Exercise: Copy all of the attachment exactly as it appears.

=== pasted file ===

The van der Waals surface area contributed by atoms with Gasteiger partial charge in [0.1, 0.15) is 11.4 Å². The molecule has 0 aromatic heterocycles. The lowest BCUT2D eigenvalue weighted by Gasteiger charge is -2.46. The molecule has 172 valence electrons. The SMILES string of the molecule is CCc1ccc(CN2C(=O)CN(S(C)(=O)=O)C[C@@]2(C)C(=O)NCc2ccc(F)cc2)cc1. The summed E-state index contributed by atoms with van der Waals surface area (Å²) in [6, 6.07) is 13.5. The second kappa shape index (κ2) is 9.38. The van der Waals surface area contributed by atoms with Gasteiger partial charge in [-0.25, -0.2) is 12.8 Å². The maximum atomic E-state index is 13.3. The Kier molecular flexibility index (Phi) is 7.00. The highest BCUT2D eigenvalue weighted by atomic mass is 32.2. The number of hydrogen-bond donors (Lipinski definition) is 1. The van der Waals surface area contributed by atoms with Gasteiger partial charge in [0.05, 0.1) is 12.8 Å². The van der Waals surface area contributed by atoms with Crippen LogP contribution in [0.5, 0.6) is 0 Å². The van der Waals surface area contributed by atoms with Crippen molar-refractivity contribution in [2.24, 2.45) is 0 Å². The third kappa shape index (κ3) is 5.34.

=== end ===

The van der Waals surface area contributed by atoms with Gasteiger partial charge in [0.1, 0.15) is 11.4 Å². The molecule has 0 aromatic heterocycles. The lowest BCUT2D eigenvalue weighted by Gasteiger charge is -2.46. The molecule has 172 valence electrons. The SMILES string of the molecule is CCc1ccc(CN2C(=O)CN(S(C)(=O)=O)C[C@@]2(C)C(=O)NCc2ccc(F)cc2)cc1. The summed E-state index contributed by atoms with van der Waals surface area (Å²) in [6, 6.07) is 13.5. The second kappa shape index (κ2) is 9.38. The van der Waals surface area contributed by atoms with Gasteiger partial charge in [-0.25, -0.2) is 12.8 Å². The maximum atomic E-state index is 13.3. The Kier molecular flexibility index (Phi) is 7.00. The highest BCUT2D eigenvalue weighted by atomic mass is 32.2. The number of hydrogen-bond donors (Lipinski definition) is 1. The van der Waals surface area contributed by atoms with Gasteiger partial charge in [0.05, 0.1) is 12.8 Å². The van der Waals surface area contributed by atoms with Crippen LogP contribution in [0.5, 0.6) is 0 Å². The van der Waals surface area contributed by atoms with Crippen molar-refractivity contribution in [2.24, 2.45) is 0 Å². The third kappa shape index (κ3) is 5.34.